Diabetes Victories Due to Improved Care Rather Than New Insulins

Liam Davenport

March 09, 2017

MANCHESTER, UK — The specific choice of insulin formulation, including whether to use a biosimilar, or "copycat," version of an established molecule, should be based on factors such as individual patient characteristics and cost, as there is little difference in performance between preparations, UK experts told the Diabetes UK Professional Conference 2017 here.

In a dedicated session on the efficacy, cost, and benefits of the newer injectables in diabetes management, David Levy, MD, of the London Diabetes Centre, United Kingdom, said that the impressive reductions in HbA1c levels and hypoglycemic episodes achieved in recent years have not been due to the availability of novel insulin molecules and preparations but to improved care and new technologies such as continuous glucose monitoring (CGM).

Indeed, performance differences between insulin formulations are largely negligible, Philip Newland-Jones, MSc, pharmacist for diabetes and endocrinology, University Hospital Southampton NHS Foundation Trust, United Kingdom, told attendees. He added that pharmacokinetic characteristics affecting administration and cost are more relevant factors in medication choice, with insulin merely a "tool" in the overall care package.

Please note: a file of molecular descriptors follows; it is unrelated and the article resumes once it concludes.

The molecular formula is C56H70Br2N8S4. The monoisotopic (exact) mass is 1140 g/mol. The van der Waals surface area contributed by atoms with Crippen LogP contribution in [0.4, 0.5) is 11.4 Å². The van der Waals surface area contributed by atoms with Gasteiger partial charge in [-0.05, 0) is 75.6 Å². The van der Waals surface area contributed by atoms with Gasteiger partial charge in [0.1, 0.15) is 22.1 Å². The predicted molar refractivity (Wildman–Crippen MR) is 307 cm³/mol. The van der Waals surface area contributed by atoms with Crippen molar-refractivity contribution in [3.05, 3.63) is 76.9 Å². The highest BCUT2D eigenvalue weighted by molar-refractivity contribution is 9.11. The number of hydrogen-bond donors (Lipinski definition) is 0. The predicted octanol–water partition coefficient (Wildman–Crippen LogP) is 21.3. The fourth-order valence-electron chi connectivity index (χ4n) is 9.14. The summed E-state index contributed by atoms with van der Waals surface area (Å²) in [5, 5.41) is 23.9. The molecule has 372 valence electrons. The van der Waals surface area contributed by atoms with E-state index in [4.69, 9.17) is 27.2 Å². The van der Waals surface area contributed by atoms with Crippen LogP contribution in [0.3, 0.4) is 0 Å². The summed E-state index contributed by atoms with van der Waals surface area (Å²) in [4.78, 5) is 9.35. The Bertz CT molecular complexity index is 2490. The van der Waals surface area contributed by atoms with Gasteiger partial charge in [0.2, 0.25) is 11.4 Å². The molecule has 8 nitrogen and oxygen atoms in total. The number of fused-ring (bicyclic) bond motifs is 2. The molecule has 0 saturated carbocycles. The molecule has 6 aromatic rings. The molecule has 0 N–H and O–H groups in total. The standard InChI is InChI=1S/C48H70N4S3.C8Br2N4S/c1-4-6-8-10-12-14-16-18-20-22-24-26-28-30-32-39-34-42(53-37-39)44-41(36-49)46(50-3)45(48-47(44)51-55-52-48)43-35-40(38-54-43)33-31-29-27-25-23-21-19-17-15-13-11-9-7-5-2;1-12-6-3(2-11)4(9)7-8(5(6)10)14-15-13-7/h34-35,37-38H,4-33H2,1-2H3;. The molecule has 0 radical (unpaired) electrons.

The session was chaired by Jeffrey W Stephens, MD, PhD, of the diabetes, endocrinology, and general internal medicine division at Morriston Hospital, Swansea, United Kingdom.

The trick, Dr Stephens told Medscape Medical News, is in "tailoring insulin choice to the patient in front of you and the traits they have. Taking into consideration whether they can manage two- or four-times-a-day insulin, whether there's a problem with…injecting, and so on, and whether they are at higher risk of hypoglycemia or if their eating habits are erratic.

"Clearly if there is a problem with hypoglycemia and erratic eating, then you're probably looking at an insulin analogue with a longer duration of action, which is obviously with a lower risk of hypoglycemia."

Noting also that safety with novel preparations and biosimilars is "always a hot topic," Dr Stephens said studies so far have been relatively short term and that data on longer-term safety are needed. But "observational studies and real-world studies haven't shown any adverse, untoward effects that we haven't expected."

Insulin Use: "We've Come a Long Way"